I woke up to the news Monday morning. I was told you were safe, but that you lost your sister and her children in the bombing. Only one of her daughters survived; she’s in the hospital. I hope with all my love that she pulls through. I remember that one of your nieces and I share the same birthday. You were born on April 3, like my sister.
By now, you and your brother must have left the north of Gaza. I tried to recall the route that leads south. A difficult journey through an open-air prison between dead bodies and gutted buildings. And nowhere to hide from bombs and other threats.
Is it too late to prevent the worst from happening? Possibly the worst has already happened. Things will never be the same for your brother, your niece and yourself.
It isn’t the first time; we all know it. In this state of occupation, there is no real dividing line between periods of war and peace. Daily life is shaped by arbitrary policies, humiliation, violence, death, and profound injustice. The sound of ambulances after every military operation and sonic bombs to maintain the feeling of terror.
I found the messages you sent me a long time ago. Among our exchanges of greetings for Eid, birthdays, Christmas and New Year, you wrote:
November 19, 2012. “Dearest Catherine, thanks a lot for your thoughtful feelings. My family and I are OK but not safe because of the continuous airstrike and bombing every minute… Life in Gaza becomes a flashback, a déjà vu, a movie titled ‘Gaza under attack.’ Such a life makes me feel so mad and angry. Sorry for that, but you know that I don’t want to lose anybody else from my family but such situation. I don’t know what’s coming up. Salam, N.”
July 30, 2014. “Dear Catherine, I’m still alive for the moment, but never to feel safe under the Israeli attack which is targeting people, hospitals, kindergartens, homes everywhere across the Gaza Strip. Hope the situation will end soon. I’m really so sick of the situation and the so angry with politics. Thanks for your message and hope that the madness will end soon. Salam.”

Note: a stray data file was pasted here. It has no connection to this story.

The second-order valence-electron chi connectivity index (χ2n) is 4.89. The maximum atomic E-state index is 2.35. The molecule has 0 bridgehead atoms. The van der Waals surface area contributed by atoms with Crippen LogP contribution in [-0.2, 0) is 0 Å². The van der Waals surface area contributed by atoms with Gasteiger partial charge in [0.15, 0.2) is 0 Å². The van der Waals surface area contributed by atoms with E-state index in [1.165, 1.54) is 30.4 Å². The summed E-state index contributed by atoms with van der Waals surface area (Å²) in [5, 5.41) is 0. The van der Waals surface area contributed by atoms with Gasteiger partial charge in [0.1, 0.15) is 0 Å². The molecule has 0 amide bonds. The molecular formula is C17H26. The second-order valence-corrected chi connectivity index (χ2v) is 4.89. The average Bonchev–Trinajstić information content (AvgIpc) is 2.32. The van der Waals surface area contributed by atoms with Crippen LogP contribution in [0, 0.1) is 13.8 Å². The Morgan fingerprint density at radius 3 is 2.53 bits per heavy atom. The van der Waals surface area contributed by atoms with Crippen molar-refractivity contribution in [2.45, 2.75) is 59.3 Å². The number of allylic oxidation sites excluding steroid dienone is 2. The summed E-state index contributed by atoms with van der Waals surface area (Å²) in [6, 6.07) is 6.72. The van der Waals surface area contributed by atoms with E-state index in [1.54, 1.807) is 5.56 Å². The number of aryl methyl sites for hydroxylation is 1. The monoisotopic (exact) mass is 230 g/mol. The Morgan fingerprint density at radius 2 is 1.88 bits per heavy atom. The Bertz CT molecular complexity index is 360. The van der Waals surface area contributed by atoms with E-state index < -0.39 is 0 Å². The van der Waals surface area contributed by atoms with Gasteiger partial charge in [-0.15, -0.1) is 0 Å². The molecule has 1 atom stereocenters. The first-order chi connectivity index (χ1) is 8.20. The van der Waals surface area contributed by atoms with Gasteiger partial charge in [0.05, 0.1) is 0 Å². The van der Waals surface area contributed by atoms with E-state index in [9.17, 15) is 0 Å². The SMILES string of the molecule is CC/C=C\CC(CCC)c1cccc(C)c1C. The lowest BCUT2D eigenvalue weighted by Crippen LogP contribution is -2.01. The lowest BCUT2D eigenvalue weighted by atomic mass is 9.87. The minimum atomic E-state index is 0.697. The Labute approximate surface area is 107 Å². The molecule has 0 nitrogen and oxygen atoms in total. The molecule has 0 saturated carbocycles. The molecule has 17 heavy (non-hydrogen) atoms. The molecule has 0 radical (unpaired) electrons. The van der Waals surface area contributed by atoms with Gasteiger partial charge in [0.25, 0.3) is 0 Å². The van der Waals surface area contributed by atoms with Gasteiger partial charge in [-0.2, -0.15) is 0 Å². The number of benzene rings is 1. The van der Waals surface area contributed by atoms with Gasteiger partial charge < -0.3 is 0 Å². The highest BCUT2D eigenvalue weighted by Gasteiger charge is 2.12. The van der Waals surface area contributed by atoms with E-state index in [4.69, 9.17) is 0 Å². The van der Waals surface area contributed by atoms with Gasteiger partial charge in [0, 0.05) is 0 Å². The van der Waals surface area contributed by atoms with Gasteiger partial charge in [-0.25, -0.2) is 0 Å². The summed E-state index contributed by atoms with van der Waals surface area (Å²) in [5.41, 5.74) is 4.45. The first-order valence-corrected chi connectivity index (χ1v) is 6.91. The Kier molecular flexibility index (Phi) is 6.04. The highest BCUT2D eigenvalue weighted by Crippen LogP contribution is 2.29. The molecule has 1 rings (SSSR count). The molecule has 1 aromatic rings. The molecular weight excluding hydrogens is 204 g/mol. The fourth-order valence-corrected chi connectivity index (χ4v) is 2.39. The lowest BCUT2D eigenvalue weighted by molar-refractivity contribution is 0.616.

Remember when I asked you to document success stories to justify the development funds for the Palestinians.
2006. Once upon a time, so goes the story of two centres in Gaza offering services to women in the Jabalia and Nuseirat refugee camps. Faced with the economic disarray of an occupied territory, the women were looking for any way they could to get by. The social economy projects would make them more resilient. Resilience, what an abused and pretentious word!
“Um Saïd is a member of the women’s circle set up by the centre. She’s 28, has five children and a bachelor’s degree in biology. She has been living below the poverty line for years. Her husband is no longer allowed to leave the Gaza Strip to work.”
“Basema, 35, has three children. Since the Israelis closed the access to the labour market, her husband has had no income. She’s been living in poverty for seven years. Her stress causes a lot of anger, and the children feel it.”
I also remember the team’s reflections:
- Forget about craftsmanship. To whom can we sell embroidery when the market is completely closed?
- Let’s be practical and innovative. Everyone needs candles to light up days without electricity.
- But with the embargo dragging on, where will we find wax to make the candles?
- So let’s make soap! We’ll still have to wash!
Day by day, restrictions were tightened.
You told me that two years later, the centres closed for lack of funds.
Now I’m looking for the words to make reason heard and cross a semantic minefield. To break the wall of silence. We’ve often avoided speaking the truth. Depending on who we’re talking to we say: Gaza, West Bank, occupied territories. It’s never been easy to talk about Palestine.
Today, we no longer have the words to describe the madness unfolding before our eyes. Reasoning is sorely lacking. As UNRWA Commissioner General Philippe Lazzarini writes: “The world has lost its humanity.”
The Gaza I knew was mainly feminine. I remember the names of women, which I systematically refused to give to the Israeli soldiers at the Erez checkpoint. I found them last night in a folder entitled “Najwa’s documents.” Maha, Basma, Abeer, Manal, Faiza, Niveen, Nawraz, Najwa, Khittam, Suhair, Mona, Ola , Tamam, Manal, Aysha, Haneen
Now we can’t keep them quiet any longer.
For a few days, I’ve had a knot in my stomach that paralyzes me.
Waiting for your next message.
October 18, 2023